Shark attacks in the United States rose this year with Florida leading the way by a long shot. The 2013 Shark Attack File stated that there were 53 authenticated, unprovoked shark attacks reported, which includes two fatalities in Hawaii. Twenty four of those attacks took place in Florida, sixteen in Hawaii, four in California, four in South Carolina, one in North Carolina, one in Oregon, one in Texas, one in New Jersey, and one in Alabama.
Meanwhile, worldwide shark attack statistics remained at a normal level. In 2011, there was a low of only 29 unprovoked shark attacks in the United States–a huge difference from the 2012 and 2013 reports. All encounters between sharks and humans are generally influenced by population dynamics. Robert Collier, Founder and President of the Shark Research Committee explained, “The more people that are in the water, the more shark encounters there are going to be. Sharks are not sedentary. They move to different areas to hunt and sometimes those areas are hot spots for surfers or beachgoers.”
Sharks tend to move closer to shore at dusk and dawn to hunt. Therefore, it seems that surfers are the most likely targets to be out during those time frames. Collier stated, “The spike in shark attacks recently is nothing new. Look far enough back and you will see the same spikes.”
Today, it is not uncommon to walk down the beach in Malibu and see a seal on the sand. During the ’60s and ’70s, this was not the case. Seals were hunted for their fur, which in turn caused their population to go down drastically. Sharks left the coasts and went to the islands to find food and the number of encounters dropped. Sharks follow patterns, just like humans do.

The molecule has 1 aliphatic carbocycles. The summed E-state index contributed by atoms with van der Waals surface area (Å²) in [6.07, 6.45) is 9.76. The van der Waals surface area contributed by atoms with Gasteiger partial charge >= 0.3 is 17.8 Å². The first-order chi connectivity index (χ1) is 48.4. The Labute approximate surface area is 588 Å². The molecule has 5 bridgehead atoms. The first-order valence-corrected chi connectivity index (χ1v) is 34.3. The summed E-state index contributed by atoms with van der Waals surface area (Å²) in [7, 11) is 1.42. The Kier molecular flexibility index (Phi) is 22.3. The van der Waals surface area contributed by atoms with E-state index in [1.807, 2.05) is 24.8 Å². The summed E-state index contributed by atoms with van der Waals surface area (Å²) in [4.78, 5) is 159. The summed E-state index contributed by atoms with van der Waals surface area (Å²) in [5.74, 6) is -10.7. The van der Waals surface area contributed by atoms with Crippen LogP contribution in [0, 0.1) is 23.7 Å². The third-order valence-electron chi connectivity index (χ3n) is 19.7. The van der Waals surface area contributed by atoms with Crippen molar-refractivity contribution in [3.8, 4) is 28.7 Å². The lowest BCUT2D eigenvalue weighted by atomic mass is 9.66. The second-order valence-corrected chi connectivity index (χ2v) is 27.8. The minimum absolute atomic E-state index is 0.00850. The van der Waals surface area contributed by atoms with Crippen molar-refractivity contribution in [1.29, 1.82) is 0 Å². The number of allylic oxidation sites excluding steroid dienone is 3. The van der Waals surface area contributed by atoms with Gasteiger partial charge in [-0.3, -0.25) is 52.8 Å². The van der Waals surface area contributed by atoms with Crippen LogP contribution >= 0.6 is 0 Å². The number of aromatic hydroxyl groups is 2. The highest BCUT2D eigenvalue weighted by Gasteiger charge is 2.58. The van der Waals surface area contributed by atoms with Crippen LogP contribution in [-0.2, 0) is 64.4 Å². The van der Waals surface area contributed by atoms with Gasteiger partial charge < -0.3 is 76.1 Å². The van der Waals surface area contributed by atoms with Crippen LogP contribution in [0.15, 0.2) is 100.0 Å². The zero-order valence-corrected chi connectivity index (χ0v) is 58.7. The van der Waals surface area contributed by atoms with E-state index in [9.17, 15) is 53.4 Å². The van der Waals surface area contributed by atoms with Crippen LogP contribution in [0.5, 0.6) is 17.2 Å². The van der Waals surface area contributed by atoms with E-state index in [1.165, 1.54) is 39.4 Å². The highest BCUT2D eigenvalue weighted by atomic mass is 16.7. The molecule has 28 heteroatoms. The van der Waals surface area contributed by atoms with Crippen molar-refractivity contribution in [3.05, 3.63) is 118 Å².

Collier said, “More encounters are going to occur if shark migratory patterns collide with people patterns.” Surfers have a higher chance of getting attacked by a shark, for the simple fact that they are usually in the ocean a lot longer than anyone else. Sharks also need to eat more in warm water. Their metabolic rate is based on the environment. The warmer the water the quicker their food burns out, which is one of the reasons Florida has become a hot spot. Collier explained, “If you consider the amount of people that go in the ocean every year…the number of shark attacks won’t seem as high.”
Despite any personal apprehension, sharks are apex predators that help balance ecosystems in the ocean. Sharks, like most animals, are beneficial to each other and the earth. Their disappearance would have negative and cascading consequences to the ecosystem. To avoid shark encounters, surfers should be informed on shark sightings. Visit www.sharks.org to stay up to date on shark-related developments.Powered by Sidelines